On July 23, the Forest Service published in the Federal Register its intent to cut an estimated 25 million board feet of timber in its proposed Couverden Timber Sale, about midway between Gustavus and Juneau.
Logging at Point Couverden has an expensive history. In the mid-1980s the 55 million board feet Point Couverden Timber Sale achieved a certain notoriety when Sen. William Proxmire gave his "Fleece of the Month" award jointly to the Forest Service and Congress, and stated, "At Couverden in 1984 and 1985 the Forest Service spent over $5.5 million putting in almost 30 miles of roads and eight bridges in advance of a timber sale which drew no bidders."
When the Forest Service finally found a buyer for the timber (the now-defunct Alaska Pulp Company), its price was reduced to rock-bottom "base rates" - the lowest price for which the Forest Service can legally sell timber, which put its total value at about $113,000 - barely 2 percent of what the Forest Service had spent building roads.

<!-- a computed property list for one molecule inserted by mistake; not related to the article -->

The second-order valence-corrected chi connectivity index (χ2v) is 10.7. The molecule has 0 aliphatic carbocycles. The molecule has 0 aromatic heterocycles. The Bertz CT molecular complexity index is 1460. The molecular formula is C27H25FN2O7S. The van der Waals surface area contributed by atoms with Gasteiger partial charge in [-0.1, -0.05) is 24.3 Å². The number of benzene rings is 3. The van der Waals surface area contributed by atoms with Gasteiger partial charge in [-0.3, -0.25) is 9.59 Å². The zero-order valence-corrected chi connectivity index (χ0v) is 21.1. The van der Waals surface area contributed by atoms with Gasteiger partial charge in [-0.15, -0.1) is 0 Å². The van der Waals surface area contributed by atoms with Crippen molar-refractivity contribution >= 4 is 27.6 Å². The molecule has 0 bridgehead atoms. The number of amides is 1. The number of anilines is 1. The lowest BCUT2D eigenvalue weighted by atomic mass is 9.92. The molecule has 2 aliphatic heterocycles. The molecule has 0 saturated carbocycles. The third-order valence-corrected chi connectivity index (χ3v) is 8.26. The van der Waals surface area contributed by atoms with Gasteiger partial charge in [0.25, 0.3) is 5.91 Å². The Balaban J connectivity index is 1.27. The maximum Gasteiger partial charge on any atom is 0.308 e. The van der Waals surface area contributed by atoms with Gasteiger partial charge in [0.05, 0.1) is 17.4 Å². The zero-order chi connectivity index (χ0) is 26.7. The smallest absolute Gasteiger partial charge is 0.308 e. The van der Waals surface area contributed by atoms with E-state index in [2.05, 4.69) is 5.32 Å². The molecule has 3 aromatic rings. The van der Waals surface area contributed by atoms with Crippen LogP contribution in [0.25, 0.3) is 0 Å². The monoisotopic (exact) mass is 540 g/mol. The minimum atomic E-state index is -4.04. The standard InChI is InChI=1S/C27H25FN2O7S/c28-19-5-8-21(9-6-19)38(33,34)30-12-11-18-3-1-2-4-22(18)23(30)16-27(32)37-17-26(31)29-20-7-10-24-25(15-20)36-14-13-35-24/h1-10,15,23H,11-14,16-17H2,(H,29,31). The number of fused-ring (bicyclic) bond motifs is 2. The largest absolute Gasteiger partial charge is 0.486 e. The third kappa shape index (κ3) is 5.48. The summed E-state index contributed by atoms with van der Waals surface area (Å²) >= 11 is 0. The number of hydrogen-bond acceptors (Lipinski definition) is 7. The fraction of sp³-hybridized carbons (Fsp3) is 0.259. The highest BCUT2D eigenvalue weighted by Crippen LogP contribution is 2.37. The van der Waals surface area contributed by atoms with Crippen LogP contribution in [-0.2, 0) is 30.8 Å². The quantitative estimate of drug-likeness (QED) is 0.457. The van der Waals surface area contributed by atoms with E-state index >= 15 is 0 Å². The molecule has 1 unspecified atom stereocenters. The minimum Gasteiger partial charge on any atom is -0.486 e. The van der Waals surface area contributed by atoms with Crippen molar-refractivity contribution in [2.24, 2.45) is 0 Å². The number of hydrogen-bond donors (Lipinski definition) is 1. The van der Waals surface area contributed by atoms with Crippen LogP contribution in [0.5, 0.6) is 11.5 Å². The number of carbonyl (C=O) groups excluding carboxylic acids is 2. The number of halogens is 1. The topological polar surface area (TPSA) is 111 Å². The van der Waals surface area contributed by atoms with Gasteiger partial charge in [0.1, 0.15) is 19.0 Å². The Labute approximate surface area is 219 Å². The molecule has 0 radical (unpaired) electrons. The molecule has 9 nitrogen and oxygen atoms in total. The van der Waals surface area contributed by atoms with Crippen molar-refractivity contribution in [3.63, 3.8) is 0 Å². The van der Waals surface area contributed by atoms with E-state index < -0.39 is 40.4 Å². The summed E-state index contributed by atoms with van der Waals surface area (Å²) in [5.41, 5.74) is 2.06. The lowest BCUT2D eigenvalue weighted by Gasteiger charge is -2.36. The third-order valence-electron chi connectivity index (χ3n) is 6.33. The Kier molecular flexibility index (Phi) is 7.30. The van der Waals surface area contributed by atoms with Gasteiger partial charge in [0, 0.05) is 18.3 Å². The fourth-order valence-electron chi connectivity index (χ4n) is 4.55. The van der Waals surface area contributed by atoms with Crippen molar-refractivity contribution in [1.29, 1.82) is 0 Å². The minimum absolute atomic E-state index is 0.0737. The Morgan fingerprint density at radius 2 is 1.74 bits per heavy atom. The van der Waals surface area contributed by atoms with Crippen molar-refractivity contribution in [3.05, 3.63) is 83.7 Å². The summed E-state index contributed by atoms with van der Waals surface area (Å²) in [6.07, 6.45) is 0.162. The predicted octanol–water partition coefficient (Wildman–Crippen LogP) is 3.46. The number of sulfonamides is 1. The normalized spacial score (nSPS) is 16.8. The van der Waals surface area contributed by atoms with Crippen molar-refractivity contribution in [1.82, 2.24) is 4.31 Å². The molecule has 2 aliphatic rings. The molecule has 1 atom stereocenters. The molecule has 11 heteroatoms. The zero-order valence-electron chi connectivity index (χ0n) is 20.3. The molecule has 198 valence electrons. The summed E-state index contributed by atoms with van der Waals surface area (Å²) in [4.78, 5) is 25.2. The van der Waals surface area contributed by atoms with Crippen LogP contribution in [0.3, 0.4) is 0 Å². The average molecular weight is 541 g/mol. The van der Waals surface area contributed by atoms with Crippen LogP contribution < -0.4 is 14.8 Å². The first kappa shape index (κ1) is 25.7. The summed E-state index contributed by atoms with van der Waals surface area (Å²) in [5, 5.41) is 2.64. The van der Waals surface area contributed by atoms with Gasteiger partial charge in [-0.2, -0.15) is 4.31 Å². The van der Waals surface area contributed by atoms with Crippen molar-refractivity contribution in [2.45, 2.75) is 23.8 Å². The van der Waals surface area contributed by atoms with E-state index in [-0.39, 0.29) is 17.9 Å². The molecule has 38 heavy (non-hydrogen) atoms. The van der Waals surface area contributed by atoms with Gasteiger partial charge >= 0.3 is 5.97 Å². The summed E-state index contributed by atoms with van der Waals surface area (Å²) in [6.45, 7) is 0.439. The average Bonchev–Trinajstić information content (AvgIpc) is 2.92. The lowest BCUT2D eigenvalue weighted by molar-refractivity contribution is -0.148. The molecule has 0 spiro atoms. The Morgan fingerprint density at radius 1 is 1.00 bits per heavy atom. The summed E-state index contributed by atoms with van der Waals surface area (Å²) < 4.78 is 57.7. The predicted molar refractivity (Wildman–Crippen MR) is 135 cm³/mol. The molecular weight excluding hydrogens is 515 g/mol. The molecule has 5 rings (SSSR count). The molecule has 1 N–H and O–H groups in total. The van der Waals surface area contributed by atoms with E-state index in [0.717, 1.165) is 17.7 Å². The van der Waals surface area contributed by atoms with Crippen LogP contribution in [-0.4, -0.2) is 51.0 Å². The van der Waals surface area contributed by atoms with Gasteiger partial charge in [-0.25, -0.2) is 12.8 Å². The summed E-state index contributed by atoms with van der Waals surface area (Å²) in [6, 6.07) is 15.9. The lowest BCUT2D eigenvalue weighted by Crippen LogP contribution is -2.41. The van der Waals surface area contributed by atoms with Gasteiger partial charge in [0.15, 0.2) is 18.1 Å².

What will the economics look like for this proposed sale? To prepare and administer a timber sale on the Tongass the Forest Service spends about $100 of the public's money per 1,000 board feet of timber. On this proposed sale, that translates to about $2.5 million.
The proposed sale comes at a time when the timber industry cannot even manage to sell the timber it already has under contract, a situation exacerbated by the fact that the timber at Point Couverden is mostly small hemlock. If the timber on the proposed sale is sold at base rates, the entire 25 million board feet - enough to build about 1,000 houses - will go for about $55,000. For the timber industry this sale might be considered "economic", but for the taxpayer it is an economic disaster.
There has been a lot of talk recently of corporate wrongdoing. If the Tongass National Forest timber program was a corporation, it would be bankrupt and shareholders would be in court charging its managers with malfeasance over activities such as the proposed timber sale at Point Couverden.
In a sense, we are all "stockholders" in our nation. It's time the Forest Service gave us stockholders a break. Losing forever the proposed industrial-scale timber sale at Point Couverden would be a good place to start.